Theirs was a friendship not just of respect and reverence, but also of rhyme.
During the last dozen years, Nater sent his coach roughly 120 poems he composed, most of which were inspired by something Wooden had taught him at UCLA.
"You try to give back to a teacher if you can," said Nater, 60, now a Costco executive. "He gave you so much, and it's difficult for a student to give back to a teacher. You can't give him an apple; it's too late for that.
"The best thing you can give them is to show them you learned something. That's the most valuable thing to them. That's the reason I wrote these things and sent them to him."
Wooden, a onetime English teacher, was so enamored of the poems that he committed many to memory, and kept them in a binder on the desk in his home office. Often, when reporters and friends stopped by his Encino condominium, Wooden would conclude the visit by reading selections of Nater's poetry.
The first of those poems, "I Saw Love Once," was written as a Christmas present in 1998. Wooden received the others periodically, and sometimes as frequently as two per week. Often, he'd help edit them, and, as fond as he was of them, he wasn't always effusive in his praise.
Recalled Nater with a laugh: "I'd call him and said, 'What did you think?' and he'd say, 'I liked it.' Then I'd say, 'Did you really?' and he'd say, 'Yes, I just said I liked it. You want to hear it twice?' "
Nater has either written or cowritten five books on basketball, among them "You Haven't Taught Until They Have Learned: John Wooden's Teaching Principles and Practices." He's also a featured speaker and conducts basketball clinics around the country.
The 6-foot-11 Nater played at UCLA from 1970-73, redshirting his first year after transferring from Cypress College. Even though he was backup to All-American Bill Walton, Nater was selected in the first round of the NBA draft. He went on to spend a combined 12 seasons in the American Basketball Assn. and NBA, distinguishing himself as a particularly strong rebounder.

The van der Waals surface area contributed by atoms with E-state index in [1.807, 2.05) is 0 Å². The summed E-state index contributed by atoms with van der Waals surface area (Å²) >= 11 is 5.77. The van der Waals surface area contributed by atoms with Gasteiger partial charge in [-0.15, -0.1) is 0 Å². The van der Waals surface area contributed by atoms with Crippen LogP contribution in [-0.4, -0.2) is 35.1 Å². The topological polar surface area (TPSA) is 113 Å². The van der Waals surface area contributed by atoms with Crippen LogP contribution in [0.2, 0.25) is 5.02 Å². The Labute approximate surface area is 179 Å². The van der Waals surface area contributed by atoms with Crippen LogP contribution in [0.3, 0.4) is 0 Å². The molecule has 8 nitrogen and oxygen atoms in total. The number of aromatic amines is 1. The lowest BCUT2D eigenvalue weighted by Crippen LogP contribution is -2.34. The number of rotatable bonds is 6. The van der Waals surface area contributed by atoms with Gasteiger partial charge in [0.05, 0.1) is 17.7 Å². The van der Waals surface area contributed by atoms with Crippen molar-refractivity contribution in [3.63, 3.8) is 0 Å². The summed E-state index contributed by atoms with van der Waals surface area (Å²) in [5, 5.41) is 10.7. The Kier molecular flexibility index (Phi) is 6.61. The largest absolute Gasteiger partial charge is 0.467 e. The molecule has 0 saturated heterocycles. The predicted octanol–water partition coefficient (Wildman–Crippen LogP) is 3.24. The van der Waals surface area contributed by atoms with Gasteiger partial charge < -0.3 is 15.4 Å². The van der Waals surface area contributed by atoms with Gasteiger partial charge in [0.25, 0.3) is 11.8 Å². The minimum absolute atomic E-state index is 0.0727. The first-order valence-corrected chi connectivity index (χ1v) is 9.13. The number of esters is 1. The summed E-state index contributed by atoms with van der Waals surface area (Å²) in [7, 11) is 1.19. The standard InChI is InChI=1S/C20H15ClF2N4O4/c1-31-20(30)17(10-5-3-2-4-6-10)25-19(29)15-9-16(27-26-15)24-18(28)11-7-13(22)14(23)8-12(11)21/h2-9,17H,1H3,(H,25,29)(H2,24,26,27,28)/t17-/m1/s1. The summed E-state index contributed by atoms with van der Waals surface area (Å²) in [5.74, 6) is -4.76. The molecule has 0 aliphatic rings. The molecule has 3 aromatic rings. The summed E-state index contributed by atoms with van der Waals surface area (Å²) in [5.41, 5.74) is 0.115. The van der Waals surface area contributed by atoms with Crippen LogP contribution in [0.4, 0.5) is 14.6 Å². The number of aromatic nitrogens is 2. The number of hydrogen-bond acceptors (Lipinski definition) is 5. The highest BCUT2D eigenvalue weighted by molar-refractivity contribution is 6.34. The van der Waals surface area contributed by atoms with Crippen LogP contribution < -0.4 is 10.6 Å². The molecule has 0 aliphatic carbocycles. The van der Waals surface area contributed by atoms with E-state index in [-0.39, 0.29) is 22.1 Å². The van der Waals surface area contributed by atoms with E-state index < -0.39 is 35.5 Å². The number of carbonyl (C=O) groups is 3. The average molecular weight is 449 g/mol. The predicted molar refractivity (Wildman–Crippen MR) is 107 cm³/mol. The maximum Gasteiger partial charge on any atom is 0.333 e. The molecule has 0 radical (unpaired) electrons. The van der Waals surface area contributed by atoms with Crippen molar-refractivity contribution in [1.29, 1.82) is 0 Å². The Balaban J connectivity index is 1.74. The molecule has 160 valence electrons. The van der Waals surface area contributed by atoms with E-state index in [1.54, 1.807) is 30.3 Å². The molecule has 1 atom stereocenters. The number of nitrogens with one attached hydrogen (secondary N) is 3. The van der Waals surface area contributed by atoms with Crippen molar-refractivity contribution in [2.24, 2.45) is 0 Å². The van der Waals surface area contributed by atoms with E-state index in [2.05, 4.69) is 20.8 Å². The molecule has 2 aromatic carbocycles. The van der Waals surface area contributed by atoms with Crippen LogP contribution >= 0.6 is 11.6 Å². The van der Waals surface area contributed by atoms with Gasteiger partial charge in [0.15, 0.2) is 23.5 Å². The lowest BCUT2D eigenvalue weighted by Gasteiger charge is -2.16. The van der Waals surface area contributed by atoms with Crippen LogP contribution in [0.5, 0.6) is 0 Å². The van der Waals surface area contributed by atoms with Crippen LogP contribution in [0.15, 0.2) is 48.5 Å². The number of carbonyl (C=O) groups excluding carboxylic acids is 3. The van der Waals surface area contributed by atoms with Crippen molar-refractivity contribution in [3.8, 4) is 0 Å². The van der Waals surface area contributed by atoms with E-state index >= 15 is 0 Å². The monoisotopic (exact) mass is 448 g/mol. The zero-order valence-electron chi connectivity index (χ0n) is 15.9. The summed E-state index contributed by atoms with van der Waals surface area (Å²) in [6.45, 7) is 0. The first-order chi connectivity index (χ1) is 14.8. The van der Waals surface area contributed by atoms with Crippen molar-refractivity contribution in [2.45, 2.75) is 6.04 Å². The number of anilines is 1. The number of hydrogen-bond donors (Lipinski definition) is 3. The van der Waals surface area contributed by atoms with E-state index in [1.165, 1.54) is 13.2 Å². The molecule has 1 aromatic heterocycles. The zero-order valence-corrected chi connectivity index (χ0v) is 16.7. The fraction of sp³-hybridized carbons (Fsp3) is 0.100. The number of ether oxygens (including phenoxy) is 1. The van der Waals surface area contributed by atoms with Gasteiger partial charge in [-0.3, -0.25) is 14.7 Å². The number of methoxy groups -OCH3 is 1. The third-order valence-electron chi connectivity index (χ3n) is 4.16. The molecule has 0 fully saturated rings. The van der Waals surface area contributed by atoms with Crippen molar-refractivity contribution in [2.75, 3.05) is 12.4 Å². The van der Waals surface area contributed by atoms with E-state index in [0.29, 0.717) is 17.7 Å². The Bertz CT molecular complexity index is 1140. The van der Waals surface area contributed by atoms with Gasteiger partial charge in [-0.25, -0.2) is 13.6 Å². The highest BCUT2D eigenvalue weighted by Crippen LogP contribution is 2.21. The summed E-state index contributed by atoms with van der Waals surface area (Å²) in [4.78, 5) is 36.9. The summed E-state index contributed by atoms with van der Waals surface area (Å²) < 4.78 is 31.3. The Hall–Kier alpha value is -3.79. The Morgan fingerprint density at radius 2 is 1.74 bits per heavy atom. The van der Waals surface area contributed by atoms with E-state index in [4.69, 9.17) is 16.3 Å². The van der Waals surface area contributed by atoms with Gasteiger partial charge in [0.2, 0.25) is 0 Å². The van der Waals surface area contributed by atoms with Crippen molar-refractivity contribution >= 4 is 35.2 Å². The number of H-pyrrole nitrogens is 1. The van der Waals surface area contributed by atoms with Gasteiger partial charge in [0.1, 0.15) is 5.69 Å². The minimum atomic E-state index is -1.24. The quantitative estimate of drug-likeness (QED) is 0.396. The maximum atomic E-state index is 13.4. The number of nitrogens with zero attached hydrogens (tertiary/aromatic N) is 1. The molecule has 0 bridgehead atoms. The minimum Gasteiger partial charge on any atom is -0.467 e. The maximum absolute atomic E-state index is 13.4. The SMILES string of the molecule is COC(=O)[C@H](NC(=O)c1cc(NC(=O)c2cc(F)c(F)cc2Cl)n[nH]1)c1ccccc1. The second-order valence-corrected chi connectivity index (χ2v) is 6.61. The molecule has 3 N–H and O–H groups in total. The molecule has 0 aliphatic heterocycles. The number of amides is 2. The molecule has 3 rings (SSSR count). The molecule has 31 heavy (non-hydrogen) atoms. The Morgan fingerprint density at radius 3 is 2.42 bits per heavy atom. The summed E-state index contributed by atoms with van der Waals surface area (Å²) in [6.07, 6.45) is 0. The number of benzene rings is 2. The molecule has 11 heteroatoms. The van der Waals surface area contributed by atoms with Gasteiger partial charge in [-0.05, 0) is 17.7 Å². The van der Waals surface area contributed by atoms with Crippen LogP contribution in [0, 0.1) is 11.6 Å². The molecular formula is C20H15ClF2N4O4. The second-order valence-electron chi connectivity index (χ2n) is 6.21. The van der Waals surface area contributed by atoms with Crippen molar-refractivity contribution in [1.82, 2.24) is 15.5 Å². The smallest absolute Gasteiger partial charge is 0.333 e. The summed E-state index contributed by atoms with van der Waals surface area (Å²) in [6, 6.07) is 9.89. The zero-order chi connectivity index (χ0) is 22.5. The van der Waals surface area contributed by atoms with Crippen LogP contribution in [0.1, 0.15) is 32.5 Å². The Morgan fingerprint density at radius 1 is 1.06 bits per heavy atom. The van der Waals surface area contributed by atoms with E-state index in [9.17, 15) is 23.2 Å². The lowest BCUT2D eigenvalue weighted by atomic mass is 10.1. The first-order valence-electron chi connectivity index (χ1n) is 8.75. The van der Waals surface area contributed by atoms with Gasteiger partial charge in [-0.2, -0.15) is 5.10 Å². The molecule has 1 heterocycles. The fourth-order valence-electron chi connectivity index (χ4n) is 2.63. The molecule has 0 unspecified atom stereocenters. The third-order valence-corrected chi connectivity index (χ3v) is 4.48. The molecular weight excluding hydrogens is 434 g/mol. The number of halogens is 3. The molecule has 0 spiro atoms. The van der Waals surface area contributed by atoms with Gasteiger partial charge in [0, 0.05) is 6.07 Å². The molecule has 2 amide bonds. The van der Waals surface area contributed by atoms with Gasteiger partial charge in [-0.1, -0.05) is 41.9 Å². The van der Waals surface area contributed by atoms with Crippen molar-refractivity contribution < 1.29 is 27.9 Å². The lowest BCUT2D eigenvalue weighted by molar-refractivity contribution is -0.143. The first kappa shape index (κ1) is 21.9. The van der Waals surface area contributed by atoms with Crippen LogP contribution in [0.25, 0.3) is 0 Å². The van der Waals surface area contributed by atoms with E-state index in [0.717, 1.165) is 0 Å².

"One thing [Wooden] never did was compare us to someone else," Nater said. "He'd never say, 'Swen, why can't you do that like Bill?' He'd never do that. But he would challenge you and get on you.
"One time I wasn't understanding something in practice and he said, 'Coach [Gary] Cunningham, take Swen to a separate basket. I can't watch this anymore.' He knew me well enough to know that I would work my butt off to get back into the practice. That was the right thing to do. It wasn't discouraging."
Nater said he applied the same strategy in raising his two daughters, now in their 30s.
"I basically took the way he treated me in practice and away from the court and just did the same with my kids," he said. "The respect, the high expectations, the never giving up. When you do something stupid, not laughing at you. I just applied it all. Because I felt good. He made me feel important. He made me feel smart. He made me feel a part of a group."
Likewise, Nater is meticulous in trying to emulate Wooden when conducting coaching clinics and delivering his speech on the coach's "Pyramid of Success."
"When I conduct my clinics, I do my practices exactly the same way that he did," he said. "Every second is accounted for. Only a few water breaks. It's extremely planned out, it's systematic.
"When I do my speech, I actually listened to his entire speech on the pyramid and copied and took notes on exactly what he did and why I thought it was effective. It works really well."
Apparently, the men taught each other. Perhaps inspired by Nater, Wooden tried his hand at poetry and sent this to his player-turned-friend:
At times when I am feeling low,